The retail giant pulled out all the stops to give its online rival a run for its money.
The world’s largest retailer did everything to gin up e-commerce sales, from starting its Black Friday sales online on the morning of Thanksgiving, to turning Cyber Monday into Cyber Sunday, to having an upgraded mobile app that helped shoppers do things like alert a store they were coming in to pick up an order.
But the retailer, the second largest e-commerce player in the world, has only modest gains to show for its efforts: global e-commerce sales rose 8% in the fourth quarter that ran from November to January. That was the company’s lowest pace yet. (To be fair, much of the decline was attributable to sluggishness in Britain, China, and Brazil. Walmart doesn’t break out its U.S. figures.)
Wal-Mart CEO Doug McMillon put it succinctly when he said on a pre-recorded call, “We need more [GMV: gross merchandise value] growth from our e-commerce businesses.”
It’s not like Walmart is sitting on its thumbs. The retailer is planning to keep expanding its online assortment. (By the holiday season, it was offering some 10 million different kinds of items, compared to 7 million in June and 700,000 just a few years ago. Still, that is a fraction of Amazon’s 250 million-item selection.)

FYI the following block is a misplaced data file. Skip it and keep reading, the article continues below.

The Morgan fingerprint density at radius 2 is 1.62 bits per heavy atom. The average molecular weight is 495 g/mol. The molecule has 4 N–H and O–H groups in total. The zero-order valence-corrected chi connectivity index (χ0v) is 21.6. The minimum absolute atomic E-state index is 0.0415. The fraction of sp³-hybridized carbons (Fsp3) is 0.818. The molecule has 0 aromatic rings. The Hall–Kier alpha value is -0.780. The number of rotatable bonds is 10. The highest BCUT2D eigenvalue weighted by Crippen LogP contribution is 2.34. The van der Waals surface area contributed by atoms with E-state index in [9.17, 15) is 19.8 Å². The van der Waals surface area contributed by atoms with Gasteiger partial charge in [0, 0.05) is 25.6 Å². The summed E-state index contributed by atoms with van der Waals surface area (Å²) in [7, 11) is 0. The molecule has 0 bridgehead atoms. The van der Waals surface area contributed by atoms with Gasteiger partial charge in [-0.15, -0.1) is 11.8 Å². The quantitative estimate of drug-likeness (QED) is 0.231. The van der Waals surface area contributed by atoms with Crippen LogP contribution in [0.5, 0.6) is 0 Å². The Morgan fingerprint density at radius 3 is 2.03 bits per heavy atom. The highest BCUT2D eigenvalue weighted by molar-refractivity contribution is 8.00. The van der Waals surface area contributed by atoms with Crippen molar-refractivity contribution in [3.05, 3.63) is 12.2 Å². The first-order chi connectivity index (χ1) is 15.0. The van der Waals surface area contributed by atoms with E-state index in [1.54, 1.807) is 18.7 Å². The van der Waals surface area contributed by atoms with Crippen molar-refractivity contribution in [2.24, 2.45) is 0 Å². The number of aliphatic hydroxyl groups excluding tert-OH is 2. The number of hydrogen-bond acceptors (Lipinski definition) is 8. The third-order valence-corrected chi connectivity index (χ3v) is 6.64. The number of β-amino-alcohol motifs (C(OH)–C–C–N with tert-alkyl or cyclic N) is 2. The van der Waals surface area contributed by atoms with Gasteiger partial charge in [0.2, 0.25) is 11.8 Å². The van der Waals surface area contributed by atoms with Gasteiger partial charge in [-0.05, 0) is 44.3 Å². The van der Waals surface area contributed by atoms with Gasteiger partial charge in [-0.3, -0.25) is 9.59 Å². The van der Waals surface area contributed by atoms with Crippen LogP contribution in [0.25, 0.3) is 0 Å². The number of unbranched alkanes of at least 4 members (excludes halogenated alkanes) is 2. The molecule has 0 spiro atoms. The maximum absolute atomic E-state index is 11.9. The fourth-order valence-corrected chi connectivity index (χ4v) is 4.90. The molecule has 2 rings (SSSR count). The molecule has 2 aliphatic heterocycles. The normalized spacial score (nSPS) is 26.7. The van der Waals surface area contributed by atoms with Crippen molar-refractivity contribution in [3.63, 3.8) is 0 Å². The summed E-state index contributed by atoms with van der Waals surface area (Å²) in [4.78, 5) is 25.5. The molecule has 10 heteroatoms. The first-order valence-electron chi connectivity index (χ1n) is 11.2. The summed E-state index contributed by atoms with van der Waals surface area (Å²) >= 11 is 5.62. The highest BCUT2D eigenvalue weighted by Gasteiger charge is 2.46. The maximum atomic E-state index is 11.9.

The retail giant has also expanded the number of stores where shoppers can pick up grocery orders placed online to 150 in 20 markets, from 140 locations a few months earlier. The company is also launching its own Walmart Pay mobile payment system later this year.
Walmart Global E-Commerce CEO Neil Ashe said that the company saw a nearly 40% jump in the number of online orders shoppers picked up in store during the holiday season, which contributed to a 1.7% jump in shopper traffic, a bigger increase than the comparable sales rise of 0.6%.
Ashe told reporters at a media briefing that Walmart.com had matched or even beaten the overall U.S. e-commerce growth rates in the first three quarters of the year. But he was coy about how well Walmart was fending off Amazon.com, with its 20%+ increases. (Some Wall Street analysts estimate that the pure-play online retailer alone generated half of overall e-commerce growth in the United States. Overall digital sales during the holiday season were up about 10%. Walmart’s quarter includes January.)
When asked whether Amazon was leaving its rivals in the dust, Ashe didn’t address the question directly, instead suggesting that Walmart.com was more about giving Walmart customers more options.
“We’re really focused on building the customer relationship with Walmart, whether it’s on the app, the site or in the store so we can be there for the customer to grow with her as she wants and needs,” Ashe told Fortune.